Referring to FIG. 9, each light collecting tube 710 of the assembly 700 includes an array of liquid crystal light valves (LCLVs) 725 that modulate the light emitted by the HID lamp 200. The LCLVs 725 are located between the light collecting tube 710 and the bundle 715 of optical conduits 720. The LCLVs may be, for example, twisted nematic LCLVs. This type of LCLV is light-absorbing and is regularly used in applications such as wrist watch displays.
An LCLV 725a is shown in the closed or "off" mode. In this mode, the LCLV is nearly opaque and prevents most light from entering a corresponding optical conduit 720a. An LCLV 725b is shown in the open or "on" mode, in which the LCLV allows light to pass through the LCLV and enter a corresponding optical conduit 720b.
Referring to FIGS. 10A and 10B, an alternative modulation arrangement includes a device 730, such as a solenoid, connected to a light collecting tube 710 by a rod 735. A shutter 740 extends from the bottom of the light collecting tube 710. As shown in FIG. 10A, in a first configuration, the light collecting tube 710 is positioned between the bulb 210 and the optical conduits 720. In this configuration, the light collecting tube 710 directs light from the bulb 210 into the optical conduits 720.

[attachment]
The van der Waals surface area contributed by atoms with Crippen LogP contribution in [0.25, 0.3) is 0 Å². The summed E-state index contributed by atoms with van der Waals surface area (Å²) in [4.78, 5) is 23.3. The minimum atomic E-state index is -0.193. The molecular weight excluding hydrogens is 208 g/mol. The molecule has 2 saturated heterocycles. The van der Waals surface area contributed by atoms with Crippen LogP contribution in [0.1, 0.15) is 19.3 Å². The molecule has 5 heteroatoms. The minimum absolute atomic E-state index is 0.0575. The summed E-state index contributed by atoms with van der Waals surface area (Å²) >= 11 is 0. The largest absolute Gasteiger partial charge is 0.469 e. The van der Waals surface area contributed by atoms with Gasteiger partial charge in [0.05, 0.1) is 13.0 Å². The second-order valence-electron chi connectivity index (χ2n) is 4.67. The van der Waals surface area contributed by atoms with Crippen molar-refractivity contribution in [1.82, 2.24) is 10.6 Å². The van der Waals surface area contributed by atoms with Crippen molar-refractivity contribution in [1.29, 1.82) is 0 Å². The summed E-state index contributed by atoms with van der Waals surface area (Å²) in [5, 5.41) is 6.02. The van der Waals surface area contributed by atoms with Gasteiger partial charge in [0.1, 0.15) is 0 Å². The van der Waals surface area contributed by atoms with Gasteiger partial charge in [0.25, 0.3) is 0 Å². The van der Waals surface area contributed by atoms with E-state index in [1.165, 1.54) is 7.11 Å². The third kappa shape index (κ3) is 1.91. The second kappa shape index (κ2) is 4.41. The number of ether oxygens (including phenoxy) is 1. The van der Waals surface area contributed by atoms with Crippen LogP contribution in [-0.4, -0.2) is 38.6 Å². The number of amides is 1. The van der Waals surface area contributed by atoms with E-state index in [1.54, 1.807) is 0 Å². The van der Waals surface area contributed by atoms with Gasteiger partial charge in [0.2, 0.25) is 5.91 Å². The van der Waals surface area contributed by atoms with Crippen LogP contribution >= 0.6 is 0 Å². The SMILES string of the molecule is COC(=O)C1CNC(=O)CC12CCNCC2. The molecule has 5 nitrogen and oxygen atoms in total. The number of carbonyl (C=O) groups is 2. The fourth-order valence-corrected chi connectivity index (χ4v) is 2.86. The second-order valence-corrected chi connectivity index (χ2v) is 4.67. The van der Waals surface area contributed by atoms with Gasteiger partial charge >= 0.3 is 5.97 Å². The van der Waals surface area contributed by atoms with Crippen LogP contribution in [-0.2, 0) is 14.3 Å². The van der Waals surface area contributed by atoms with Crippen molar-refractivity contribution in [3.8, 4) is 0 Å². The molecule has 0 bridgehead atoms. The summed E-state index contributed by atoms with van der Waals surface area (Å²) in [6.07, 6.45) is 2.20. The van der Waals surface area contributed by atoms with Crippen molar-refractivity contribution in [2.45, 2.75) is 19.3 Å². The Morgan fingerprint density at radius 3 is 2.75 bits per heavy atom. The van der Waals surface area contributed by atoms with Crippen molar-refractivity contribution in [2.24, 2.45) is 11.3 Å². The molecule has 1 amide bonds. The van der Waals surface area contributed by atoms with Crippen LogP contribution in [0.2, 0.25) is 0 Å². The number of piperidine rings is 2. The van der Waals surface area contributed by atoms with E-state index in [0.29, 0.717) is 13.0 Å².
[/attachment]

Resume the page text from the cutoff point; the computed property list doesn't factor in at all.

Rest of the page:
When it is desired to prevent light from reaching the optical conduits 720, the device 730 is activated to move the light collecting tube 710 and the shutter 740 to the configuration shown in FIG. 10B. In this configuration, the light collecting tube 710 is no longer aligned with the optical conduits 720. Instead, the shutter 740 is positioned between the bulb 210 and the optical conduits 720. The shutter 740 is opaque and prevents light from reaching the optical conduits 720.